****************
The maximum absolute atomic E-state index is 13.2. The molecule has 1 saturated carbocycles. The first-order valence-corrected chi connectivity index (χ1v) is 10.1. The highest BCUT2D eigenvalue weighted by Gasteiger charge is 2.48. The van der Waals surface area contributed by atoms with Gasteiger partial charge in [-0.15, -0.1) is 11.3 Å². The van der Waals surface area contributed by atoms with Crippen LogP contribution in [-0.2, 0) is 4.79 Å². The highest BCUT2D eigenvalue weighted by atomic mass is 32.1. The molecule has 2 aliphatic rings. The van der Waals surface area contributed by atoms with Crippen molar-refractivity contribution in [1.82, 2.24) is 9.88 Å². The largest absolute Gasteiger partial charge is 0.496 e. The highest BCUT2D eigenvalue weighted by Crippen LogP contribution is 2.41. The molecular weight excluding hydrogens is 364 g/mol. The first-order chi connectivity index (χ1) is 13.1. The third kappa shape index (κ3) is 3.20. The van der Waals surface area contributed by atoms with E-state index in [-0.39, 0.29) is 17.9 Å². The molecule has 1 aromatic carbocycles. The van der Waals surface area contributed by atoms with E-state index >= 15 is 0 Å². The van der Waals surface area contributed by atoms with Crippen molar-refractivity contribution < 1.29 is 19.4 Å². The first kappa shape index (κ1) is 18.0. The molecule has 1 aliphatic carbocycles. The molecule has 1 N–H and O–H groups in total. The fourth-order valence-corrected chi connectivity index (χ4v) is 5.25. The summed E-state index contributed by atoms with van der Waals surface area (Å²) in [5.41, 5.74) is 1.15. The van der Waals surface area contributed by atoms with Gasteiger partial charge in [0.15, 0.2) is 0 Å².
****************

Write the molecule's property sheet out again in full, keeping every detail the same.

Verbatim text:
The maximum absolute atomic E-state index is 13.2. The molecule has 1 saturated carbocycles. The first-order valence-corrected chi connectivity index (χ1v) is 10.1. The highest BCUT2D eigenvalue weighted by Gasteiger charge is 2.48. The van der Waals surface area contributed by atoms with Gasteiger partial charge in [-0.15, -0.1) is 11.3 Å². The van der Waals surface area contributed by atoms with Crippen LogP contribution in [-0.2, 0) is 4.79 Å². The highest BCUT2D eigenvalue weighted by atomic mass is 32.1. The molecule has 2 aliphatic rings. The van der Waals surface area contributed by atoms with Crippen molar-refractivity contribution in [1.82, 2.24) is 9.88 Å². The largest absolute Gasteiger partial charge is 0.496 e. The highest BCUT2D eigenvalue weighted by Crippen LogP contribution is 2.41. The molecular weight excluding hydrogens is 364 g/mol. The first-order chi connectivity index (χ1) is 13.1. The third kappa shape index (κ3) is 3.20. The van der Waals surface area contributed by atoms with E-state index in [-0.39, 0.29) is 17.9 Å². The molecule has 1 aromatic carbocycles. The van der Waals surface area contributed by atoms with E-state index >= 15 is 0 Å². The van der Waals surface area contributed by atoms with Crippen molar-refractivity contribution < 1.29 is 19.4 Å². The first kappa shape index (κ1) is 18.0. The molecule has 1 aliphatic carbocycles. The molecule has 1 N–H and O–H groups in total. The fourth-order valence-corrected chi connectivity index (χ4v) is 5.25. The summed E-state index contributed by atoms with van der Waals surface area (Å²) in [5.41, 5.74) is 1.15. The van der Waals surface area contributed by atoms with Gasteiger partial charge in [0.15, 0.2) is 0 Å².